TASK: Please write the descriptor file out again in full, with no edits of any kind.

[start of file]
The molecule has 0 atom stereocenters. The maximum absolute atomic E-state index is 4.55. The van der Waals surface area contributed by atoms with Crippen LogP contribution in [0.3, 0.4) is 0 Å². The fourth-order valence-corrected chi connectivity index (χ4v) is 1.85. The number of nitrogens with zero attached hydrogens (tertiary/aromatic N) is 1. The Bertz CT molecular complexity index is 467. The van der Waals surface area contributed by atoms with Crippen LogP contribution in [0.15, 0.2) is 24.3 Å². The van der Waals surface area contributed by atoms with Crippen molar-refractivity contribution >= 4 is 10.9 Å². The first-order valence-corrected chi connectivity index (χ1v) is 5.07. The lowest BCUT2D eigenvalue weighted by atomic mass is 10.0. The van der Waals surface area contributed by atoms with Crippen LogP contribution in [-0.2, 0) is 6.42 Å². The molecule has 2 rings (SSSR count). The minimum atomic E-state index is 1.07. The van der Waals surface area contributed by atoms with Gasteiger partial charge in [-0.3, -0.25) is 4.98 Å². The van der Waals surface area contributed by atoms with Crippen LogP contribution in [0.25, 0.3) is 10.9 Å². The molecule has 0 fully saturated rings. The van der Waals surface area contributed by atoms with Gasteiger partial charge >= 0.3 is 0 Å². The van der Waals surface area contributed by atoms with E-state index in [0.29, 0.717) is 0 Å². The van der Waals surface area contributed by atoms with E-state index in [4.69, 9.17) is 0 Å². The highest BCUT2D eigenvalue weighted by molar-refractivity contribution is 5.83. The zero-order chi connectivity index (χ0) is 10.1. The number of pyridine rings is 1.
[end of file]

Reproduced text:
The molecule has 0 atom stereocenters. The maximum absolute atomic E-state index is 4.55. The van der Waals surface area contributed by atoms with Crippen LogP contribution in [0.3, 0.4) is 0 Å². The fourth-order valence-corrected chi connectivity index (χ4v) is 1.85. The number of nitrogens with zero attached hydrogens (tertiary/aromatic N) is 1. The Bertz CT molecular complexity index is 467. The van der Waals surface area contributed by atoms with Crippen LogP contribution in [0.15, 0.2) is 24.3 Å². The van der Waals surface area contributed by atoms with Crippen molar-refractivity contribution >= 4 is 10.9 Å². The first-order valence-corrected chi connectivity index (χ1v) is 5.07. The lowest BCUT2D eigenvalue weighted by atomic mass is 10.0. The van der Waals surface area contributed by atoms with Crippen LogP contribution in [-0.2, 0) is 6.42 Å². The molecule has 2 rings (SSSR count). The minimum atomic E-state index is 1.07. The van der Waals surface area contributed by atoms with Gasteiger partial charge in [-0.3, -0.25) is 4.98 Å². The van der Waals surface area contributed by atoms with Crippen LogP contribution in [0.25, 0.3) is 10.9 Å². The molecule has 0 fully saturated rings. The van der Waals surface area contributed by atoms with Gasteiger partial charge >= 0.3 is 0 Å². The van der Waals surface area contributed by atoms with E-state index in [0.29, 0.717) is 0 Å². The van der Waals surface area contributed by atoms with E-state index in [4.69, 9.17) is 0 Å². The highest BCUT2D eigenvalue weighted by molar-refractivity contribution is 5.83. The zero-order chi connectivity index (χ0) is 10.1. The number of pyridine rings is 1.